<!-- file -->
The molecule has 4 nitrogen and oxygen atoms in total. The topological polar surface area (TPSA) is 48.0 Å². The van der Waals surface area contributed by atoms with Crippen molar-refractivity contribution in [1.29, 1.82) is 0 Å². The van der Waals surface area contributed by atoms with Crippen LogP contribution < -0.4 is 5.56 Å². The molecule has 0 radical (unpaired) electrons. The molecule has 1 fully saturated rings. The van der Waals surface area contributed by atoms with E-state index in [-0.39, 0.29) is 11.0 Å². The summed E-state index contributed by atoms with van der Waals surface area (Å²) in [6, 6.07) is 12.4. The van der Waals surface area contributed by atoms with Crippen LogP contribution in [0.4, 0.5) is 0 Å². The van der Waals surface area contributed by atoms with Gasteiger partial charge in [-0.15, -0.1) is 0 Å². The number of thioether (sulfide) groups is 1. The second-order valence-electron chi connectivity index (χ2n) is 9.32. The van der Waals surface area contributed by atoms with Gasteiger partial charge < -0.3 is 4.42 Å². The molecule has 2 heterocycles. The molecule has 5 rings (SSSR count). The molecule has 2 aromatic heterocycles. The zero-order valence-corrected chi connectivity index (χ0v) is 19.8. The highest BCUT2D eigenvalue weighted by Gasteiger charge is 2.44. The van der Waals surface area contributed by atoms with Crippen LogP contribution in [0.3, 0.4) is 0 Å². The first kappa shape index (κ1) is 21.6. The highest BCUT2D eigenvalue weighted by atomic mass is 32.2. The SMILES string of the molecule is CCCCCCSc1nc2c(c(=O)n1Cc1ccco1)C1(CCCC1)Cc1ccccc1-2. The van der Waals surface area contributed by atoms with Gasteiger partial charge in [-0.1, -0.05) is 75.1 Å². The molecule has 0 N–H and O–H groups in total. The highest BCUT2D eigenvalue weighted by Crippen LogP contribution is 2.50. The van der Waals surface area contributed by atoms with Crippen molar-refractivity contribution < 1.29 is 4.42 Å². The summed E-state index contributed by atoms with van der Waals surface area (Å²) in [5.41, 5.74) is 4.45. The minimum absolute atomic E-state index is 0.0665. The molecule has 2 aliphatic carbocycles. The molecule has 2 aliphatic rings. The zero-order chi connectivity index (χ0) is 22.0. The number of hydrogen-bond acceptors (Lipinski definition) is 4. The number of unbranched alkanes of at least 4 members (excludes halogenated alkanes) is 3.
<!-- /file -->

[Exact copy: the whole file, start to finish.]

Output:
The molecule has 4 nitrogen and oxygen atoms in total. The topological polar surface area (TPSA) is 48.0 Å². The van der Waals surface area contributed by atoms with Crippen molar-refractivity contribution in [1.29, 1.82) is 0 Å². The van der Waals surface area contributed by atoms with Crippen LogP contribution < -0.4 is 5.56 Å². The molecule has 0 radical (unpaired) electrons. The molecule has 1 fully saturated rings. The van der Waals surface area contributed by atoms with E-state index in [-0.39, 0.29) is 11.0 Å². The summed E-state index contributed by atoms with van der Waals surface area (Å²) in [6, 6.07) is 12.4. The van der Waals surface area contributed by atoms with Crippen LogP contribution in [0.4, 0.5) is 0 Å². The van der Waals surface area contributed by atoms with Gasteiger partial charge in [-0.15, -0.1) is 0 Å². The number of thioether (sulfide) groups is 1. The second-order valence-electron chi connectivity index (χ2n) is 9.32. The van der Waals surface area contributed by atoms with Gasteiger partial charge < -0.3 is 4.42 Å². The molecule has 2 heterocycles. The molecule has 5 rings (SSSR count). The molecule has 2 aromatic heterocycles. The zero-order valence-corrected chi connectivity index (χ0v) is 19.8. The highest BCUT2D eigenvalue weighted by Gasteiger charge is 2.44. The van der Waals surface area contributed by atoms with Crippen LogP contribution in [0.3, 0.4) is 0 Å². The first kappa shape index (κ1) is 21.6. The highest BCUT2D eigenvalue weighted by atomic mass is 32.2. The SMILES string of the molecule is CCCCCCSc1nc2c(c(=O)n1Cc1ccco1)C1(CCCC1)Cc1ccccc1-2. The van der Waals surface area contributed by atoms with Gasteiger partial charge in [-0.1, -0.05) is 75.1 Å². The molecule has 0 N–H and O–H groups in total. The highest BCUT2D eigenvalue weighted by Crippen LogP contribution is 2.50. The van der Waals surface area contributed by atoms with Crippen molar-refractivity contribution < 1.29 is 4.42 Å². The summed E-state index contributed by atoms with van der Waals surface area (Å²) in [5.41, 5.74) is 4.45. The minimum absolute atomic E-state index is 0.0665. The molecule has 2 aliphatic carbocycles. The molecule has 2 aliphatic rings. The zero-order chi connectivity index (χ0) is 22.0. The number of hydrogen-bond acceptors (Lipinski definition) is 4. The number of unbranched alkanes of at least 4 members (excludes halogenated alkanes) is 3.